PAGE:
Treatment for these disorders usually includes psychotherapy, medications, hospitalization or a combination of these. Working with a team of experienced doctors to provide full physical and emotional support is often most effective. It is important for you to work with your doctor(s) to decide which treatment is best for you and receive the best possible care.
Schizophrenia is a serious and dangerous disorder of the brain that involves hearing voices, paranoia and terrifying thoughts. Schizophrenia affects about one percent of Americans and is a disabling disease that often leaves people unable to hold a job or take care of themselves.
Signs of schizophrenia usually begin earlier in men than in women, but occur in the 20s or early 30s. The specific cause is unknown, but like other mental illnesses, it is believed to be a combination of genetic and environmental factors. Schizophrenia also tends to run in families, where the occurrence of disease increases to 10 percent.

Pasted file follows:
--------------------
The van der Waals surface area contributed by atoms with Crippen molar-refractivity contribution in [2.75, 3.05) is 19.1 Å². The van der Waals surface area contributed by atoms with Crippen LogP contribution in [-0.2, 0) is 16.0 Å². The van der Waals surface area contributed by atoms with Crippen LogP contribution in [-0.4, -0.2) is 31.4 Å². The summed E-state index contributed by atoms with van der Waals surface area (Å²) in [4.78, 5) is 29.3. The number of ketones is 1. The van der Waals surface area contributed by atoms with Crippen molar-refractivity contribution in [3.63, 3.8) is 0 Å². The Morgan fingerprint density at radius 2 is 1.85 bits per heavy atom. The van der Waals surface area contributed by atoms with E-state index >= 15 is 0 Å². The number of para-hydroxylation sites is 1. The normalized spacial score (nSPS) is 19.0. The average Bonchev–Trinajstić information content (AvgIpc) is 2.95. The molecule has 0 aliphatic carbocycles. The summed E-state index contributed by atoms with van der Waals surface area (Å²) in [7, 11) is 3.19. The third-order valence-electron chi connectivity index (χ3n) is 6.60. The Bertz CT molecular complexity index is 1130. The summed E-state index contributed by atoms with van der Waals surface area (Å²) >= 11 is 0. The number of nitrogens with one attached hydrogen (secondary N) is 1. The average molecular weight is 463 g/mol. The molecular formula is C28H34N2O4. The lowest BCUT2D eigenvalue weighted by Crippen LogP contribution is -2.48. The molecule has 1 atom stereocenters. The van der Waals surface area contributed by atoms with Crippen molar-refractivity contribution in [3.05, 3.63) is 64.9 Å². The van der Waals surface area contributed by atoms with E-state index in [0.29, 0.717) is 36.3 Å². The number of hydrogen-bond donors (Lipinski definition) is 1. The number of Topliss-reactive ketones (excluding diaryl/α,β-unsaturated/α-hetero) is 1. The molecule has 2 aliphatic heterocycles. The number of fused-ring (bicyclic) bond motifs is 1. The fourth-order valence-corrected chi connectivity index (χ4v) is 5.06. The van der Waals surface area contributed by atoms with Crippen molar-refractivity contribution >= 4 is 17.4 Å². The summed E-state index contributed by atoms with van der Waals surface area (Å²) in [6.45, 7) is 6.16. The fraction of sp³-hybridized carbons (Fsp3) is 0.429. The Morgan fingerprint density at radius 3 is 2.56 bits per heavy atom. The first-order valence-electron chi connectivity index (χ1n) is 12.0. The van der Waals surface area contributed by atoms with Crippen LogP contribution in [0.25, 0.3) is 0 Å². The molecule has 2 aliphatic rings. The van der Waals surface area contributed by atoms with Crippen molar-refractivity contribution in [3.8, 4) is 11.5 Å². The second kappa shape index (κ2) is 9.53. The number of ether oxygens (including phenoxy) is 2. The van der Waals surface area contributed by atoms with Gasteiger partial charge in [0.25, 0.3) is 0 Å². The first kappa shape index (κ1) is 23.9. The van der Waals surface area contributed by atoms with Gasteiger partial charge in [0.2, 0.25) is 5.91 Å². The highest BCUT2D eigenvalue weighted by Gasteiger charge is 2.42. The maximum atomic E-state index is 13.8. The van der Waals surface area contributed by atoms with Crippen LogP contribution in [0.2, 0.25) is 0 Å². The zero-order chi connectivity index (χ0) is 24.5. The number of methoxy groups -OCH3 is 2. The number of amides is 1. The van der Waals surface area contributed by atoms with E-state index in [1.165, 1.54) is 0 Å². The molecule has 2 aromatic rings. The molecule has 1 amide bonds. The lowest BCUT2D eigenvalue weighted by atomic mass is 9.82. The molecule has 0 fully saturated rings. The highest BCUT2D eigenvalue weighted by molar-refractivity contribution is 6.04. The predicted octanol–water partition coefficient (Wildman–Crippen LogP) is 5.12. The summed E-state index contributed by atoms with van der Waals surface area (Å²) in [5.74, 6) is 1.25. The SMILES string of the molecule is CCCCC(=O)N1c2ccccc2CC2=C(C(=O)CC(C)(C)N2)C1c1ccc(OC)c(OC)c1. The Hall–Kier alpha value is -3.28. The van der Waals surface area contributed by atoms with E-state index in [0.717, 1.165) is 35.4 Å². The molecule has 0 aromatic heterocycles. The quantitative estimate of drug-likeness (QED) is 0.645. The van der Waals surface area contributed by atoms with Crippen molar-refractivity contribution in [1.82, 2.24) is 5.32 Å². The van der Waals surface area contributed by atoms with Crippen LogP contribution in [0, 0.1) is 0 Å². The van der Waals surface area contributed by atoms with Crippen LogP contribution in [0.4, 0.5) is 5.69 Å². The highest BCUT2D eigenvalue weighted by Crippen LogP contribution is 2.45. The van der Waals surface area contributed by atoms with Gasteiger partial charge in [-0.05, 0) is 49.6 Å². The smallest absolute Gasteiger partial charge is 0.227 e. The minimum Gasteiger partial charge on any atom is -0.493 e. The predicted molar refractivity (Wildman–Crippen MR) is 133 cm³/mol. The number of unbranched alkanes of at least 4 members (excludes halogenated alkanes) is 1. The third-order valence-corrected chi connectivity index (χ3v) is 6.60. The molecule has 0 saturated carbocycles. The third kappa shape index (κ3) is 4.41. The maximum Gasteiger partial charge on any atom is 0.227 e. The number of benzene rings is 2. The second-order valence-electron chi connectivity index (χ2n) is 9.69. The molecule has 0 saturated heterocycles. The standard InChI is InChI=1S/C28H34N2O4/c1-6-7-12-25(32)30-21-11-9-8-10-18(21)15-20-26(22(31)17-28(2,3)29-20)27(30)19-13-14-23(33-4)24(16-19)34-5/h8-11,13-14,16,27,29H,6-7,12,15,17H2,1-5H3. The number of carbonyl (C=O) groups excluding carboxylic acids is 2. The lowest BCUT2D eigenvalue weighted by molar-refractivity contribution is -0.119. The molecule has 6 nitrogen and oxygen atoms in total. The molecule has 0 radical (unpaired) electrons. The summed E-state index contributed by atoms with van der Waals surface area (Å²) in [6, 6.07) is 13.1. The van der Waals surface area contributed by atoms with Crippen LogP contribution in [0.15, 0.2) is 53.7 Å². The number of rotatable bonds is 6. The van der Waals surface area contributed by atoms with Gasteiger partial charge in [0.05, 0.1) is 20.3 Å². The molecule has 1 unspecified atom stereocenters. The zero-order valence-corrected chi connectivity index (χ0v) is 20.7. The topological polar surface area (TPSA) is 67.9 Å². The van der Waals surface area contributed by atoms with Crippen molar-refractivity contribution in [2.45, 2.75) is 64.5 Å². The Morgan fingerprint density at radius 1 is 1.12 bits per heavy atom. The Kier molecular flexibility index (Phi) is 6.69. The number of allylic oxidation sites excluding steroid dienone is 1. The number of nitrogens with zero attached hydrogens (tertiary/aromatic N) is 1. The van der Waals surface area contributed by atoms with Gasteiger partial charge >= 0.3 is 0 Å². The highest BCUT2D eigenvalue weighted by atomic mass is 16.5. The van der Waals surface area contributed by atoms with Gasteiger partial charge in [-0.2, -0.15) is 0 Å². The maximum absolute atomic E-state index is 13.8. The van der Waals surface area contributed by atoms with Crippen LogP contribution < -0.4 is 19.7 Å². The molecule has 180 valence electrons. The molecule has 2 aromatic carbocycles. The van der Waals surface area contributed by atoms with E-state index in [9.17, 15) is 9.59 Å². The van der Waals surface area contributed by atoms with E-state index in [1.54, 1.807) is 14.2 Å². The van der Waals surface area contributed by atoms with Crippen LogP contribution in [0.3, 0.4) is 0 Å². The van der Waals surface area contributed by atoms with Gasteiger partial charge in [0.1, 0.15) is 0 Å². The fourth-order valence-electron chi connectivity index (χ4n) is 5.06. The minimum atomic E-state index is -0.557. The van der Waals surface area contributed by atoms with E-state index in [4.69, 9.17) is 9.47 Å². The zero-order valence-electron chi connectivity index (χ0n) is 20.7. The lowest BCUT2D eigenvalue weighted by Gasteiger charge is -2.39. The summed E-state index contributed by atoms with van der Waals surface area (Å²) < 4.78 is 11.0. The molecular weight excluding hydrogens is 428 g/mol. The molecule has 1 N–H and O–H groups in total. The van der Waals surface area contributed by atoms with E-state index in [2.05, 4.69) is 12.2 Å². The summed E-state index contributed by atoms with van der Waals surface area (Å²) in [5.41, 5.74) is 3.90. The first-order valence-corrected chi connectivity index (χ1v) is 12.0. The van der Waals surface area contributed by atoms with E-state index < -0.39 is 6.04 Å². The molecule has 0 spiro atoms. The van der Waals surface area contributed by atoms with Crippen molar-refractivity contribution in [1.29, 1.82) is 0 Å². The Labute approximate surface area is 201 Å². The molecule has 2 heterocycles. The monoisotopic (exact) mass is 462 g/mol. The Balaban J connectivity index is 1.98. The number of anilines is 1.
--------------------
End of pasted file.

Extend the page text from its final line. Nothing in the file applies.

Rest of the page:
Symptoms of schizophrenia fall into three different categories: positive, which are abnormal behaviors not seen in healthy people; negative, which are a decrease in normal emotions and behaviors; and cognitive, which are subtle and usually only detected through neuropsychological testing. Some of these symptoms include:
- Positive – hallucinations, delusions, unusual thoughts, clumsy and uncoordinated movement.
- Negative – loss of interest in everyday life, inability to partake in planned activity, decrease in speaking, neglecting basic hygiene.
- Cognitive – trouble paying attention, problems with working memory, trouble absorbing information.
There is no cure for schizophrenia, but the disorder can usually be managed through effective treatment of symptoms. Treatment usually includes antipsychotic medications and psychosocial therapies. A stable support system is also important for the treatment of schizophrenia. If you or someone you love is suffering from these symptoms, speak to a doctor right away.